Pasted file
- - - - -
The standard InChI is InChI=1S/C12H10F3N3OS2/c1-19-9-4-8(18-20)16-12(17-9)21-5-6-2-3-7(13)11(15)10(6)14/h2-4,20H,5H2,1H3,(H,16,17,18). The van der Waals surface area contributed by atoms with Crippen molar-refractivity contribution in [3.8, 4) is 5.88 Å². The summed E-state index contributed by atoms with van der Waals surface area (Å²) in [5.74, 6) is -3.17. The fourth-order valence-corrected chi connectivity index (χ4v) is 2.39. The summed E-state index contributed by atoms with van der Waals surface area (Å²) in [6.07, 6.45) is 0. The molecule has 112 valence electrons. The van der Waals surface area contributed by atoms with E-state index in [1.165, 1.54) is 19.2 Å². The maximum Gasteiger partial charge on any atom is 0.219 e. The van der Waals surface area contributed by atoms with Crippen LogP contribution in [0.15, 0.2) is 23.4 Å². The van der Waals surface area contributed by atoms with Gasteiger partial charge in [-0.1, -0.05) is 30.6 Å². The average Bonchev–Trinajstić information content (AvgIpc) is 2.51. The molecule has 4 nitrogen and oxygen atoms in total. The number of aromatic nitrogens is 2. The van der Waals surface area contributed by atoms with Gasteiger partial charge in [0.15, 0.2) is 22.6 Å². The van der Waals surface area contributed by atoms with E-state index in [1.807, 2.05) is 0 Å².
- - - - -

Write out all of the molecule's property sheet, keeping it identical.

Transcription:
The standard InChI is InChI=1S/C12H10F3N3OS2/c1-19-9-4-8(18-20)16-12(17-9)21-5-6-2-3-7(13)11(15)10(6)14/h2-4,20H,5H2,1H3,(H,16,17,18). The van der Waals surface area contributed by atoms with Crippen molar-refractivity contribution in [3.8, 4) is 5.88 Å². The summed E-state index contributed by atoms with van der Waals surface area (Å²) in [5.74, 6) is -3.17. The fourth-order valence-corrected chi connectivity index (χ4v) is 2.39. The summed E-state index contributed by atoms with van der Waals surface area (Å²) in [6.07, 6.45) is 0. The molecule has 112 valence electrons. The van der Waals surface area contributed by atoms with E-state index in [1.165, 1.54) is 19.2 Å². The maximum Gasteiger partial charge on any atom is 0.219 e. The van der Waals surface area contributed by atoms with Crippen LogP contribution in [0.15, 0.2) is 23.4 Å². The van der Waals surface area contributed by atoms with Gasteiger partial charge in [-0.1, -0.05) is 30.6 Å². The average Bonchev–Trinajstić information content (AvgIpc) is 2.51. The molecule has 4 nitrogen and oxygen atoms in total. The number of aromatic nitrogens is 2. The van der Waals surface area contributed by atoms with Gasteiger partial charge in [0.15, 0.2) is 22.6 Å². The van der Waals surface area contributed by atoms with E-state index in [1.807, 2.05) is 0 Å².